Expert canoe men who transported fur trade goods into Canada's deep interior, they were reputed to be tough, hardy and jovial individuals. They also transported military supplies and troops through the wilderness from the 17th to the 19th centuries and occasionally took part in some fighting. Although military authorities might requisition voyageurs, they were not formed into distinct units until the War of 1812. On September 30, 1812, the Corps of Canadian Voyageurs was formed from 300 of the most robust voyageurs. The purpose was to militarize the voyageurs who kept the vital supply lines moving from Montreal to the western outposts. This first corps was disbanded on March 14, 1813, its military supply duties taken up by the Canadian branch of the British Commissariat Department. On April 8, the Provincial Commissariat Voyageurs was raised to carry on the transport work with some 400 "privates" (or voyageurs) from the corps HQ at Lachine, west of Montréal. This unit was often still called the "Corps of Canadian Voyageurs" right up to its disbandment on March 24, 1815.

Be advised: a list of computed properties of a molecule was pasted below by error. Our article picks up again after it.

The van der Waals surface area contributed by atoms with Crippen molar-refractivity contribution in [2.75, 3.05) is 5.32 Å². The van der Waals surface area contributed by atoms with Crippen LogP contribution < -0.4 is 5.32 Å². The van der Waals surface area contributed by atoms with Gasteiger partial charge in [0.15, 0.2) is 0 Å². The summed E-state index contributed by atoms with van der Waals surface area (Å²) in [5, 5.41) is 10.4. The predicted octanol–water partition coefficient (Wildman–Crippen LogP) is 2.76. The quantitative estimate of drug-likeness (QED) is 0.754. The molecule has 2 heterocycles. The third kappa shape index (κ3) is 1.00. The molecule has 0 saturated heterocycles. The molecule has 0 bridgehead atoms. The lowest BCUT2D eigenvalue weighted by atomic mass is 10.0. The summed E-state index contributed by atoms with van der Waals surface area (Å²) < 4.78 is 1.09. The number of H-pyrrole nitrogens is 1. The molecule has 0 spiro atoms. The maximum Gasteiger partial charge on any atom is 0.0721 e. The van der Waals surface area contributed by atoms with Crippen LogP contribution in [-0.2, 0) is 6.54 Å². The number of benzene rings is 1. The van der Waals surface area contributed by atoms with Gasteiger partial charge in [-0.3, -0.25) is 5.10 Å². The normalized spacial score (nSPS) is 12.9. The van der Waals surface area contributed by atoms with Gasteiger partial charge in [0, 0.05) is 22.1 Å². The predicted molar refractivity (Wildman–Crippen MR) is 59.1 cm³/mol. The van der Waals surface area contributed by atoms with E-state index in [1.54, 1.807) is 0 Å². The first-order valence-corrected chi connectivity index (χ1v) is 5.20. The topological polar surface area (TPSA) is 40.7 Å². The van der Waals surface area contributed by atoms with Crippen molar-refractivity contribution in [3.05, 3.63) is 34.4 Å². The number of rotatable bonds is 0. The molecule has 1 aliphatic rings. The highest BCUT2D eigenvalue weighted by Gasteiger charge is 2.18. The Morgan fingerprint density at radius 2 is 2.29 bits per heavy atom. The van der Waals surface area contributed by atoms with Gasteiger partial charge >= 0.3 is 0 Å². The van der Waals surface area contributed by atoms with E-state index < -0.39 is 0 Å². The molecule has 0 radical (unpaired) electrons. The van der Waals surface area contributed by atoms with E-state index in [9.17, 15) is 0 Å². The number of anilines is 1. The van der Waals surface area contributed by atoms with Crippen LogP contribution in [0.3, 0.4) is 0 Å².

Voyageurs continued to assist the military authorities in the following decades. During the Northwest Expedition of 1870, Colonel Garnett Wolseley was impressed by the Voyageurs who seemed able to convey anything through what seemed impossible natural obstacles in the wilderness. In 1884-1885, Wolseley had 385 Voyageurs in Egypt with the Anglo-Egyptian troops travelling towards the Sudan. This was the last notable service of Voyageurs in a military expedition.